I, of course, silently thanked my lucky stars she wasn’t one of them! Not because she is naturally thin since, as we all know, eating disorders strike at all weights. Having had a little bit of training in nursing and nutrition, she caught on to many of the points I was making. At the end of the long discussion, she said, “Wow, thanks so much for talking to me. It totally gives me a lot to think about.”

She’s a popular, pretty, thin seventeen year-old. I hope she looks upon her fatter friends and acquaintances with a bit more compassion and understanding, and when people she knows start making fat jokes stands up for what she agrees, “is the last form of acceptable discrimination.”

Thank goodness for some kids; thank goodness for their father (my fiancee), who loved them so much and always made them feel like they were wonderful people with a lot to offer. Thank goodness for the progression of generations…even though my seventeen year-old to-be stepdaughter is only eight years younger than I am (eek! lol, don’t judge me 😉 ), when I told her I’d avoided going into the sciences at first because I thought “girls aren’t good at science and math,” she laughed and said, “Don’t tell me THAT. I just got an A+ on my Astronomy exam.” You fucking GO, girl.

Resolutions for Life – Part 3

Okay,, you’ve pissed me off.

Please see this page for reference.

I know that Part 2 focused on their “Beauty List,” but after reading the above article I felt so indignant I had to make them Part 3, as well. Damn, even didn’t go as far as these assholes. Playing on the anxiety of brides-to-be, feeding them myths and stereotypes, and then claiming that ‘shaping up’ is some kind of ritualized training to be a wife, makes me sick, and MUST be exposed here, so everyone can smell their shit-and-baloney.

The Basics
The formula for weight loss is a simple one: Calories burned must exceed calories consumed.


So it makes sense that the best way to begin your new lifestyle is by shaping up your diet.

Oh hey, you’ve convinced me. What a simple formula, it’s just a wonder EVERYONE isn’t thin!

To keep your energy level high enough to plan your wedding, choose a safe, healthy eating plan that targets a loss of 1 to 2 pounds a week, which, for most of us, means consuming about 1200 calories a day.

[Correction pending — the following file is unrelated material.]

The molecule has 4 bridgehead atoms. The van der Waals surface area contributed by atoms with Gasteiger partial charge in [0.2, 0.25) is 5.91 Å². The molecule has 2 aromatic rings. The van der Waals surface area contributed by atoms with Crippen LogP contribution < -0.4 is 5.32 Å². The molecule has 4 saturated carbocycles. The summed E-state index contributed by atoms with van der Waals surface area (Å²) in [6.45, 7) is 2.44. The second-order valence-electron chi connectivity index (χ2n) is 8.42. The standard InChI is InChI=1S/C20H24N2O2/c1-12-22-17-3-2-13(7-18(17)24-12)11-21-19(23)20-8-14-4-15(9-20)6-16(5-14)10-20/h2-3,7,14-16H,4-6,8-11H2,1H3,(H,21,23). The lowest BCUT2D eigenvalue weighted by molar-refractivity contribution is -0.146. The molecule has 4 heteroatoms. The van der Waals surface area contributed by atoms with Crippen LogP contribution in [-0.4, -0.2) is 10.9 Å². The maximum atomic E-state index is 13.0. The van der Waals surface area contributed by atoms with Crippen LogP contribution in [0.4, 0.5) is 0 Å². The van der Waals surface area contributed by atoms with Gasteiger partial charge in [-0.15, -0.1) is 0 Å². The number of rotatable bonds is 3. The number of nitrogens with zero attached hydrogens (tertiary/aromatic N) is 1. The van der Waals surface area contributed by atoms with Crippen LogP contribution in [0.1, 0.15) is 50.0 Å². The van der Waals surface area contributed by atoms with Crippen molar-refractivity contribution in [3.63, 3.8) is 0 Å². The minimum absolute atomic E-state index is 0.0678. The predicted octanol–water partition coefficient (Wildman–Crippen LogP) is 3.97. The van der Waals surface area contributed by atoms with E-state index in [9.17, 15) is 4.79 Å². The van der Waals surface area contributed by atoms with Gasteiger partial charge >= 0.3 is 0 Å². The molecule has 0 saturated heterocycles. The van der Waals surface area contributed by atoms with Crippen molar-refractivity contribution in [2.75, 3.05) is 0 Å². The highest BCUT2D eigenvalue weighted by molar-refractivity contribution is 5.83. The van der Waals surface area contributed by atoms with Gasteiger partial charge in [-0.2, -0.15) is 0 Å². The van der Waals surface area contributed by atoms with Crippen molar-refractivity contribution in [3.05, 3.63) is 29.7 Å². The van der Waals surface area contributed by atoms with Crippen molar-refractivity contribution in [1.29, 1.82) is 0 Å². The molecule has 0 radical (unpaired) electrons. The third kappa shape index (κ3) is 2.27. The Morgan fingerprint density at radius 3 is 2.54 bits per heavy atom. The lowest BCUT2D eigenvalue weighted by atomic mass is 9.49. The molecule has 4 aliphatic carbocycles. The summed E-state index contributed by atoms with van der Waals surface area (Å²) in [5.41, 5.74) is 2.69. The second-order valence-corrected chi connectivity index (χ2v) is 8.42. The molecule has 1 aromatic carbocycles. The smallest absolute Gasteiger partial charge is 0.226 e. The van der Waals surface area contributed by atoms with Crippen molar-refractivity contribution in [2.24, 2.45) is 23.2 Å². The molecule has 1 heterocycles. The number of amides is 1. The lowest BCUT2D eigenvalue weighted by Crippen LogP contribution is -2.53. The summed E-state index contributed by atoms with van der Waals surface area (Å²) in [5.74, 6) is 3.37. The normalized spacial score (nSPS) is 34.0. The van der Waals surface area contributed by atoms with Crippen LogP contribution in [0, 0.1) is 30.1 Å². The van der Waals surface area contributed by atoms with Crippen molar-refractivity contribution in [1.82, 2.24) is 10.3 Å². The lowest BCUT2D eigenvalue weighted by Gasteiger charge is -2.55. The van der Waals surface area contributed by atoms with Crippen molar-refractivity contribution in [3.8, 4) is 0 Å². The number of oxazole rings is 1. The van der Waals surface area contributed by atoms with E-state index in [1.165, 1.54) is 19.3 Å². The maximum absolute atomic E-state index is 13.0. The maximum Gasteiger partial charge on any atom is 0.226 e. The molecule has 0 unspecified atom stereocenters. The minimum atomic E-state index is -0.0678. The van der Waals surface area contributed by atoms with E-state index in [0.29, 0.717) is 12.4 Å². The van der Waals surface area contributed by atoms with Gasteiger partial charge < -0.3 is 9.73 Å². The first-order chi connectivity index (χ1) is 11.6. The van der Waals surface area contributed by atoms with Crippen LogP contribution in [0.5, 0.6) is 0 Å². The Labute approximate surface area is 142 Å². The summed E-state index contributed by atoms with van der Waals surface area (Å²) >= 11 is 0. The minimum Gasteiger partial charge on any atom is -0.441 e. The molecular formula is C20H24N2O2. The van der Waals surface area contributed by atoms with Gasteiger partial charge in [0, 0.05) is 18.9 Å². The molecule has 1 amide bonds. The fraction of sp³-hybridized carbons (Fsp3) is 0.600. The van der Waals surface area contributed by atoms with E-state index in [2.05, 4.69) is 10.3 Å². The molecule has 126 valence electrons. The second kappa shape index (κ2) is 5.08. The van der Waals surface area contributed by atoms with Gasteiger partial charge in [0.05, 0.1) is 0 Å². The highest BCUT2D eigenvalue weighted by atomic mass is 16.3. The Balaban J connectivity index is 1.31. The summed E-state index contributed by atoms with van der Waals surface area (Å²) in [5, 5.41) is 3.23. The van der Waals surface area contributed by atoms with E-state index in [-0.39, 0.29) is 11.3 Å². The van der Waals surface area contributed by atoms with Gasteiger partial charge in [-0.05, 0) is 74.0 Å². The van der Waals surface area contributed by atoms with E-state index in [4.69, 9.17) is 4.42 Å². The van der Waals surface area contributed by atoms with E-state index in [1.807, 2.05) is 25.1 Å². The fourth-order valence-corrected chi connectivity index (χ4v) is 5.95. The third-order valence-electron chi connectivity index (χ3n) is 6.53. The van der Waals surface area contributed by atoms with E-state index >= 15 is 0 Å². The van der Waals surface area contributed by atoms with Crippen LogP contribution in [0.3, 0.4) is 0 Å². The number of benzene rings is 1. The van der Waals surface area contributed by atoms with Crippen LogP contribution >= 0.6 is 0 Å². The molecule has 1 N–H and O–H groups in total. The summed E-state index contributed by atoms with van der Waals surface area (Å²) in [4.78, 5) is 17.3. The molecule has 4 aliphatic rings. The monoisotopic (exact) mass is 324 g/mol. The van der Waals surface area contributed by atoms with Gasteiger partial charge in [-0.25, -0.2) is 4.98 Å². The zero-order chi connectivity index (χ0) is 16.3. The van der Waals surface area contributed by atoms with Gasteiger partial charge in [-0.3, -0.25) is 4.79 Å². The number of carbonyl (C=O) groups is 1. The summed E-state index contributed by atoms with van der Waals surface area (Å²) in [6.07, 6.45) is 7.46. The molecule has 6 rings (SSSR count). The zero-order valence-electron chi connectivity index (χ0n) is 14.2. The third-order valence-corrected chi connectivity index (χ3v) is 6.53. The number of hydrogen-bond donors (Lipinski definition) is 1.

…despite the fact that Ansel Keyes’ Starvation Study showed that there is significant psychological and physical symptoms of starvation at just 1600 calories a day, and these brilliant morons want you to restrict to 1200! Huh, I wonder if your energy level is going to be high enough to “plan your wedding” (which apparently is your only function as a bride-to-be, and the only thing you have to worry about having enough energy for).

If you have a significant amount of weight to lose before the wedding — say 20 pounds — you’ll need to start your diet between 5 and 6 months before the big day.

…despite the Starvation Study being 1600 cal/day for 3 months, with all the bad side effects.

But because you want to lose fat weight — not just body weight — keeping your calorie intake hovering at 1200 isn’t your only concern. Here’s why: According to fitness expert William D. McArdle, PhD and Professor Emeritus at the Department of Family, Nutrition and Exercise Science at Queens College at CUNY, when you diet without exercising, your body uses lean muscle mass for energy.

…a starving body starts eating itself. Shouldn’t that be worrisome enough? Why would you want to starve yourself to the point where your body starts to want to consume your muscle mass? Gods!

But if you add exercise to your daily routine, your body will turn to those pesky fat stores for fuel.

…ew, PESKY JIGGLY ICKY FAT OMG! It’s not like body fat serves, yanno, a purpose. Like ensuring you don’t fucking starve to death, and giving you the energy to live NORMALLY.


So to trim your arms, abs, and buns, you’ve got to start with a program that benefits your whole body, not just the areas your wedding dress emphasizes.

I like how any sort of weight loss is automatically associated with “benefiting” your body. God, our society is sick!

Feeding Your Workout
Once you’ve begun your workout routine, you may feel that such sweat and strain entitles you to a big burger with the works and a giant order of fries. Don’t be fooled. Remember, the key to weight loss is to expend more calories than you consume, so if you’ve upped exercise only to up calorie intake, you won’t get the results you’re looking for.

…which is to starve starve starve the jiggle away, and make those collarbones really POP! And while we’re on the subject, I’m glad they’ve finally discovered the “key to weight loss.” They’ll surely make millions, and everyone will automatically become slim.

In fact, when you get regular exercise, you need to be even more vigilant about what you eat. Your body, having become a more efficient machine, relies on the vitamins and minerals found in healthy food to fuel itself and develop muscle and lean tissue. In addition to lean meats and dairy, fresh fruits and vegetables, and whole grains, add a multivitamin to your daily diet to make certain you get the nutrients you need.

…Eating multivitamins in place of food which contains those vitamins is one of the first steps towards an eating disorder.

And now the kicker, from which I derived the title of this post:

Resolutions for Life
Once you’ve begun your healthy diet and exercise plan,

…1200 calories a day is healthy?? Exercising until you drop, ignoring your body’s need for fuel is healthy??? What fucking PLANET are you living on?